Through their emblematic struggle, they prevent human tragedies yet to happen in times to come. They are ‘our’ dead who died in ‘our’ names. We must face our dead.

The poet of Palestine cries:

“The dead besiege me with every new day,

And ask me,

“Where were you?

Give back to the lexicon all the words,

You offered me.”

Read more by Suleman here, or follow him on Twitter @SlmnAkhtar

Suleman Akhtar

Suleman Akhtar

A mechanical engineer belonging to Gujrat.

The views expressed by the writer and the reader comments do not necessarily reflect the views and policies of The Express Tribune.

  • Parvez

    Very nicely articulated. The person who faces this force of evil without a gun in hand and only with the conviction that he / she is doing right, is indeed brave.Recommend

  • Outraged

    “They are those who are saddened by the plight of their people — those who are resolute enough to change the course of history; those who are sung and celebrated only when they are gone to the wilderness of death.”

    How about instead -> they are those who drool at the prospect of wealth, of opportunities for corruption, of serving their vanity, and are willing to give up even their life for the massaging of their ego. Recommend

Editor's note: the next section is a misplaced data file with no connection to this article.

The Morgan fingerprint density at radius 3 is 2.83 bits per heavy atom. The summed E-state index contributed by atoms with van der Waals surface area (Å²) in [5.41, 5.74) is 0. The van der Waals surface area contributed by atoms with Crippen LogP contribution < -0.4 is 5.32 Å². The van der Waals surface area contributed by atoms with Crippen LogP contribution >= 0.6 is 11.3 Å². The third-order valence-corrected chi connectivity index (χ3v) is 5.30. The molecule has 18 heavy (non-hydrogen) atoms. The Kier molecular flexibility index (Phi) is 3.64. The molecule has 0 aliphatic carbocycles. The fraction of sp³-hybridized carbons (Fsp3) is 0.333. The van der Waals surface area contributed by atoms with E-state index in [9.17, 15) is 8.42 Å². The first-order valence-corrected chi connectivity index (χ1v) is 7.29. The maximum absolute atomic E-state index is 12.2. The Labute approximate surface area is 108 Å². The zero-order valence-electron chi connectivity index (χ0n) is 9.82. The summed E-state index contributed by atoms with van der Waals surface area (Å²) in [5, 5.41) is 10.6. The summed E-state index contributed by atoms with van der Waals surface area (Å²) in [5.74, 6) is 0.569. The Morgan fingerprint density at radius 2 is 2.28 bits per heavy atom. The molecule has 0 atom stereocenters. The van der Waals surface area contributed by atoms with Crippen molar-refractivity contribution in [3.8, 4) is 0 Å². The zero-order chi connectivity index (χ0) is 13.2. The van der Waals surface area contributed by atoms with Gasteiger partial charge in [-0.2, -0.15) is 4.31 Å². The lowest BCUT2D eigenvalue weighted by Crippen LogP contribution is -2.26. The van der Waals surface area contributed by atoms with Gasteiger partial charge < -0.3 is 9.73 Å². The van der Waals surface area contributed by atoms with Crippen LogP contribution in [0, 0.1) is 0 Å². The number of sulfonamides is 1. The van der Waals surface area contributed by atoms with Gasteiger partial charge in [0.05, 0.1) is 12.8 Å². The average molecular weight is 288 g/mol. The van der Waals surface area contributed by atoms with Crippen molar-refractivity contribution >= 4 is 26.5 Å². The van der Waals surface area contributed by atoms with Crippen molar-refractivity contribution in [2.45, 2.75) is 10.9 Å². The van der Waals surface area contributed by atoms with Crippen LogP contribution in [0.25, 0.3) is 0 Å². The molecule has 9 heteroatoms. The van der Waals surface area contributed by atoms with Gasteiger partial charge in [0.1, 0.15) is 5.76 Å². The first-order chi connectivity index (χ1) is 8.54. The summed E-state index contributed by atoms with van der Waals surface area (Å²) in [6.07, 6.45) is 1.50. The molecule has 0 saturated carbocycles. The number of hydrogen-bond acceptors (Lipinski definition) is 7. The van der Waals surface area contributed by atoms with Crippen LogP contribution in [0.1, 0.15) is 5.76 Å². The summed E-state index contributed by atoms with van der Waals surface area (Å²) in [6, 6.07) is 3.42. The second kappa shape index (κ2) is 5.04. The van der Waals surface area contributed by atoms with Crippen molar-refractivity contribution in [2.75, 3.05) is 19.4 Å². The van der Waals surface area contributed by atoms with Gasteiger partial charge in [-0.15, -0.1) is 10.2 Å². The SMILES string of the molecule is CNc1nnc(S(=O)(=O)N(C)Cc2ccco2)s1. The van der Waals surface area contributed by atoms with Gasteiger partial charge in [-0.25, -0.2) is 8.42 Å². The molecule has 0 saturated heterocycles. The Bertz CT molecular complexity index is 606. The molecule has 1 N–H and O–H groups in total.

• Ahmad Ali Abbas

    Yet another brilliant analysis of gruesome realities in Pakistan. There are always those who rely upon Sms knowledge, never bother to think for a moment about Roots of terrorism, never pray for almost in a year but can abuse anyone on social media for being “secular” and in their opinion “kafir, never voted in a life time but can abuse all the politician on the basis of their meager knowledge about corruption, never thought for a moment about how its like to be being a truthful sincere citizen of a country, never understood in a life time of logic of their own existence, never think what is to be in a suicide attack and what one feel when one see blood stained bodies of their loved ones, never studied about history, don’t have a clue about how it is to be an honest employee and how it feels when one stands against extremism. All they can do is drool at the prospects of newly launched I Phone while abusing America, of opportunities to listen gross news of gang rapes, of serving their dead intellect, and are willing to see anyone being murdered at the fake charges of cheating, theft, corruption and blasphemy. They will surely be cursed by sagacity, morality, honesty and “Peace” in annals. Up to that time salute to” those who who are saddened by the plight of their people — those who are resolute enough to change the course of history; those who are sung and celebrated only when they are gone to the wilderness of death.”Recommend